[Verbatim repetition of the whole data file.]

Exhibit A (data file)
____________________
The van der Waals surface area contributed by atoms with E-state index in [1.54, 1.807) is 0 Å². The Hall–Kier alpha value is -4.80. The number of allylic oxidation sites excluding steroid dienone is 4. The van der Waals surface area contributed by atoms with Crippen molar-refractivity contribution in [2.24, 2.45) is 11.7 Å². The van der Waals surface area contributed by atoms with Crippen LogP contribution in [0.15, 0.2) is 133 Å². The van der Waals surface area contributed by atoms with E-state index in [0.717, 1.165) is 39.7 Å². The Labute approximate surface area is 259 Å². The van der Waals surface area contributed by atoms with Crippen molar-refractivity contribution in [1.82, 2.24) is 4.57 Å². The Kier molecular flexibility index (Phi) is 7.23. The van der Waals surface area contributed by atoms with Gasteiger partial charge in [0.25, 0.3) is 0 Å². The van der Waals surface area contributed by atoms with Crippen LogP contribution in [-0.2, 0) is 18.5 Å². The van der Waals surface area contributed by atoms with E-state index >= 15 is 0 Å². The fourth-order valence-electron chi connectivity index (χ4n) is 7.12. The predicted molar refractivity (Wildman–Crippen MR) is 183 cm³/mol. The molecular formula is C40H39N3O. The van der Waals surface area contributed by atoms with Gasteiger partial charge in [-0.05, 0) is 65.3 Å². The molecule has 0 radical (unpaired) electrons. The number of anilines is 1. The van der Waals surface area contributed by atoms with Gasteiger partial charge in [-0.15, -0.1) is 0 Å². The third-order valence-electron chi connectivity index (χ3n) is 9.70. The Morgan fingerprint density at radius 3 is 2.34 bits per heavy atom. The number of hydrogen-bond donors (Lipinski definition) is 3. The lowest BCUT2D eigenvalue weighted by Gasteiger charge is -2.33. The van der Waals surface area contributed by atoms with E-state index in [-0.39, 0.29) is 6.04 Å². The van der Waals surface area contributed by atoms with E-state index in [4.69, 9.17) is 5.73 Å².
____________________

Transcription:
The van der Waals surface area contributed by atoms with E-state index in [1.54, 1.807) is 0 Å². The Hall–Kier alpha value is -4.80. The number of allylic oxidation sites excluding steroid dienone is 4. The van der Waals surface area contributed by atoms with Crippen molar-refractivity contribution in [2.24, 2.45) is 11.7 Å². The van der Waals surface area contributed by atoms with Crippen LogP contribution in [0.15, 0.2) is 133 Å². The van der Waals surface area contributed by atoms with E-state index in [0.717, 1.165) is 39.7 Å². The Labute approximate surface area is 259 Å². The van der Waals surface area contributed by atoms with Crippen molar-refractivity contribution in [1.82, 2.24) is 4.57 Å². The Kier molecular flexibility index (Phi) is 7.23. The van der Waals surface area contributed by atoms with Gasteiger partial charge in [0.25, 0.3) is 0 Å². The van der Waals surface area contributed by atoms with Crippen LogP contribution in [-0.2, 0) is 18.5 Å². The van der Waals surface area contributed by atoms with E-state index >= 15 is 0 Å². The fourth-order valence-electron chi connectivity index (χ4n) is 7.12. The predicted molar refractivity (Wildman–Crippen MR) is 183 cm³/mol. The molecular formula is C40H39N3O. The van der Waals surface area contributed by atoms with Gasteiger partial charge in [-0.05, 0) is 65.3 Å². The molecule has 0 radical (unpaired) electrons. The number of anilines is 1. The van der Waals surface area contributed by atoms with Gasteiger partial charge in [-0.15, -0.1) is 0 Å². The third-order valence-electron chi connectivity index (χ3n) is 9.70. The Morgan fingerprint density at radius 3 is 2.34 bits per heavy atom. The number of hydrogen-bond donors (Lipinski definition) is 3. The lowest BCUT2D eigenvalue weighted by Gasteiger charge is -2.33. The van der Waals surface area contributed by atoms with E-state index in [-0.39, 0.29) is 6.04 Å². The van der Waals surface area contributed by atoms with E-state index in [4.69, 9.17) is 5.73 Å².